Army unit standoff raised in parliament, PM bars debate

Army unit standoff raised in parliament, PM bars debate

The soldiers-officers standoff in an army armoured unit in Jammu and Kashmir was raised in the Rajya Sabha Thursday, but Prime Minister Manmohan Singh intervened to stop the house from debating the incident as the army has ordered a probe.

The stand-off, at Samba military camp, is the second such incident in the last three months, with a much serious violent incident  which left the unit commanding officer, two Majors and two soldiers grievously injured. The first was reported from Nyoma, a key military area in the southeastern Ladakh in Jammu and Kashmir, in May this year.

In the Rajya Sabha, Communist Party of India-Marxist's Sitaram Yechury raised the issue of "mutiny in the army" and sought a debate on it and a response from Defence Minister A.K. Antony.

No sooner did Yechury raise this issue than Manmohan Singh was quick to rise and reject the demand for a debate, saying the incidents have been "blown out of proportion".

"The house must not have discussion on it, it is a small incident being blown out of proportion," he said. "It is not good for the morale of the army," the prime minister added.

According to army sources, the latest, shocking breach of discipline took place after a soldier reportedly shot himself to death early Wednesday at the guard room of 16 Light Cavalry, using his service rifle. He was identified by the Army Headquarters as V. Arun from Thiruvananthapuram.

Infuriated by their colleague's suicide, the unit's soldiers numbering around 400 allegedly surrounded the residences of the officers and a prolonged standoff ensued between the two sides.

The incident forced Lt. Gen. A.K. Bhalla, commander of 9 Corps under which the formation comes, to fly from his headquarters at Yol Cantonment in Himachal Pradesh to Samba to curb the rising tempers and to bring order in the unit.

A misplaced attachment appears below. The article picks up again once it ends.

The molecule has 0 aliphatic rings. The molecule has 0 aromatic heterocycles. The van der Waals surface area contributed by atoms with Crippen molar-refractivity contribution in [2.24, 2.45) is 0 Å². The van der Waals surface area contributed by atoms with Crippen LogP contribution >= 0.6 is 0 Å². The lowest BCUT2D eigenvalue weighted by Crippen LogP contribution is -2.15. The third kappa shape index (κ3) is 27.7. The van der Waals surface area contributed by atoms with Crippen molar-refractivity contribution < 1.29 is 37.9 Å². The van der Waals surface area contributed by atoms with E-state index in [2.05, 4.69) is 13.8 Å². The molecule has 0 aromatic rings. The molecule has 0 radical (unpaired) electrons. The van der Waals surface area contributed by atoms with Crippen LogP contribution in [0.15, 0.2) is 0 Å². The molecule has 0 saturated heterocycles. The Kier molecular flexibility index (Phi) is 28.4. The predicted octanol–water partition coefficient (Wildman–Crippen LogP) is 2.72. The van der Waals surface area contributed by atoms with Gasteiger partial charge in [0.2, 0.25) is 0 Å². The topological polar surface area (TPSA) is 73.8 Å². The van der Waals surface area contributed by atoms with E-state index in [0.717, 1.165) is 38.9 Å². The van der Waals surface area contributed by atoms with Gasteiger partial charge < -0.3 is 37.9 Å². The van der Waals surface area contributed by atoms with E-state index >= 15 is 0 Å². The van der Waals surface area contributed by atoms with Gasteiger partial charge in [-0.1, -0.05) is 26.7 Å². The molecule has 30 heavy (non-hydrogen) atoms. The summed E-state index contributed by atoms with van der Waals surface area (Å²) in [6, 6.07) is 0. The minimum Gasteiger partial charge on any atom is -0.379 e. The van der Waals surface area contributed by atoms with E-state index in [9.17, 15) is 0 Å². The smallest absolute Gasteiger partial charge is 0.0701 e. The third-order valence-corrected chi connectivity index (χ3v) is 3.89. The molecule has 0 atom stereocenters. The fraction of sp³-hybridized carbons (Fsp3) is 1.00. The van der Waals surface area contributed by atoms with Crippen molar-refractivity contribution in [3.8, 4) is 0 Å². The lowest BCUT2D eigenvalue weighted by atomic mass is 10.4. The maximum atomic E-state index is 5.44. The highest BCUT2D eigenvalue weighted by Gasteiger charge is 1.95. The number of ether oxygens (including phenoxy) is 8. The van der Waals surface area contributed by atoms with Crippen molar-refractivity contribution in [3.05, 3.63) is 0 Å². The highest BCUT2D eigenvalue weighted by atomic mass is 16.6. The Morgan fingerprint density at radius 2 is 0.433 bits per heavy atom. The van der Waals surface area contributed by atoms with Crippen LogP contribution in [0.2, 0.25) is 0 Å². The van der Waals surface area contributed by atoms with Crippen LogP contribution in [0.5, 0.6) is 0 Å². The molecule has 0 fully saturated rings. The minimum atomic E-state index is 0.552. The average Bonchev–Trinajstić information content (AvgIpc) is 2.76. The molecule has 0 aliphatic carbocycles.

Incidentally, Indian Army chief General Bikram Singh is currently camping in the Western Command area, which he is officially visiting. Sources said there were contradictions in the claims of the soldiers and the officers on how and why the suicide took place.

One version talked of a phone call the soldier received, purportedly from his family, which resulted in his taking the extreme step, while another version cited the work-related stress caused by a tense relationship between the soldiers and the officers as the trigger point.

"But these issues will be clear only after the court of inquiry headed by a brigadier ordered into the incident completes its probe," an officer at the Army HQ here said.

There was also a talk of complete breakdown of discipline in the unit, mainly due to complete failure of command and control. However, it was not immediately known if the army was shifting out the commanding officer of the unit.

Following the standoff, the senior army officers, who rushed to the spot, segregated the officers and the soldiers. The officers were reportedly sent out of the camp for a day and they returned only on Thursday after the situation cooled off.

"There was no scuffle or clash between the officers and the soldiers," officers clarified. However, they admitted that tempers did run high in the camp.

"The officers were moved out of the camp so that there could be an impartial inquiry into the incident," an officer noted.

"The situation has normalised now at Samba camp," he said, adding the court of inquiry will begin soon and will look into "the entire gamut of issues" that resulted in the standoff.
Meanwhile, a police case has been filed in Samba over the suicide of the soldier.

With regard to the Nyoma incident, when soldiers and officers came to blows at a field firing training, officers said the court of inquiry was still in progress and that it could take another two months or so to complete in view of the large number of witnesses and multiple charges that needed to be probed.

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